Knesset to debate tax hikes to rise by 1%

If passed, VAT will rise one percentage point to 17%; Finance C'mtee reject Gafni proposal to raise corporate tax; Treasury General says "only a marginal increase."

August 5, 2012 22:52
2 minute read.
MK Moshe Gafni (UTJ)

MK Moshe Gafni (UTJ) 311. (photo credit: Marc Israel Sellem)


Dear Reader,
As you can imagine, more people are reading The Jerusalem Post than ever before. Nevertheless, traditional business models are no longer sustainable and high-quality publications, like ours, are being forced to look for new ways to keep going. Unlike many other news organizations, we have not put up a paywall. We want to keep our journalism open and accessible and be able to keep providing you with news and analysis from the frontlines of Israel, the Middle East and the Jewish World.

As one of our loyal readers, we ask you to be our partner.

For $5 a month you will receive access to the following:

  • A user experience almost completely free of ads
  • Access to our Premium Section
  • Content from the award-winning Jerusalem Report and our monthly magazine to learn Hebrew - Ivrit
  • A brand new ePaper featuring the daily newspaper as it appears in print in Israel

Help us grow and continue telling Israel’s story to the world.

Thank you,

Ronit Hasin-Hochman, CEO, Jerusalem Post Group
Yaakov Katz, Editor-in-Chief


The government’s NIS 14.15 billion austerity package will be the subject of a special Knesset session Monday afternoon, after the Ministerial Committee on Legislation approved the package Sunday.

Should it pass the Knesset, Value Added Tax (VAT) will rise by one percentage point to 17% on September 1.

Above-average income will be taxed an extra 1% and all income above NIS 67,000 per month will be charged a 2% surtax from January 1, while the green tax, purchase tax on investment apartments and employer contributions to the National Insurance Institute will all be updated.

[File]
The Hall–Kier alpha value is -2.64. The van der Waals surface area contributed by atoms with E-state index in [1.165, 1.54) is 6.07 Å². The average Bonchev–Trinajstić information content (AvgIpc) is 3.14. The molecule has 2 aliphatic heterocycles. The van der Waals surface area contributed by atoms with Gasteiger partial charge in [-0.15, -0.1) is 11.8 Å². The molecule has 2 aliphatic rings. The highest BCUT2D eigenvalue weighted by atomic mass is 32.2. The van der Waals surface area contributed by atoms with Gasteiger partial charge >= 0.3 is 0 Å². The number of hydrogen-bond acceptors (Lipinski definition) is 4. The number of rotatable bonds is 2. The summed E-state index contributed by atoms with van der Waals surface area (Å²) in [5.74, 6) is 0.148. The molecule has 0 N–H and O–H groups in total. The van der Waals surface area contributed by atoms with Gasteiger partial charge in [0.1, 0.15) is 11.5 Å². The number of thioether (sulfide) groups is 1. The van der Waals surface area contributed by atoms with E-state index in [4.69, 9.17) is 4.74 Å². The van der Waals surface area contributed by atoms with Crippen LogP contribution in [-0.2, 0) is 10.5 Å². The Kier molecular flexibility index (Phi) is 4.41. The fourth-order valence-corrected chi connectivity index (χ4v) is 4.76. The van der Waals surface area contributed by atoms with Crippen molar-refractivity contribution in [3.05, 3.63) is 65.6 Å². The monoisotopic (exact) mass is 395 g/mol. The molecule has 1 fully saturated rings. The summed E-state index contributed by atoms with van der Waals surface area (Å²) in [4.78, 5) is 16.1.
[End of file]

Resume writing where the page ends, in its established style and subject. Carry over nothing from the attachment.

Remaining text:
Labor Chairwoman Shelly Yacimovich slammed the ministerial committee for supporting an emergency order waiving the income-tax debts of a number of large multinational corporations such as Intel and Teva Pharmaceuticals.

The order would change the tax rates on an estimated NIS 120b. in “trapped profits” accrued by the multinationals as part of the Encouragement of Capital Investments Law. The law currently exempts the corporations from certain taxes, as long as they invest their profits in further activities in Israel.

“Instead of conducting a proper income tax evaluation in accordance with the law and collecting debts to the good of state revenues,” Yacimovich said, “Prime Minister Binyamin Netanyahu appears as the Santa Claus of the rich, and introduces a special law to wipe those debts. This is so particularly irritating given the heavy tax burden imposed on the poor and the middle class along with the claim that ‘there is no such thing as a free lunch’.”

Also Sunday, the Knesset Finance Committee rejected a proposal by Committee Chairman Moshe Gafni to increase the corporate tax rate from 25% to 25.5%. Calling Israeli taxation policy “dreadful,” Gafni said that raising the tax by 0.5% would bring the country into line with other OECD member countries and increase state revenues by an extra NIS 400 million.

Treasury Director-General Doron Cohen pointed out that the Finance Committee approved raising the corporate tax on profits from 24% to 25% last year, and said most companies were already struggling enough without imposing an even heavier burden on them.

Cohen summarized the government package for the committee, rejecting accusations that they are Draconian and labeling the income tax hike “only a marginal increase.”

Those who earn NIS 15,000 per month will pay only NIS 20-30 more in direct taxation, those who earn over NIS 20,000 will pay around NIS 100 extra each month, and those who earn NIS 40,000 per month will pay around NIS 300 more, he said.

Join Jerusalem Post Premium Plus now for just $5 and upgrade your experience with an ads-free website and exclusive content. Click here>>

Related Content

The Teva Pharmaceutical Industries
April 30, 2015
Teva doubles down on Mylan, despite rejection


Cookie Settings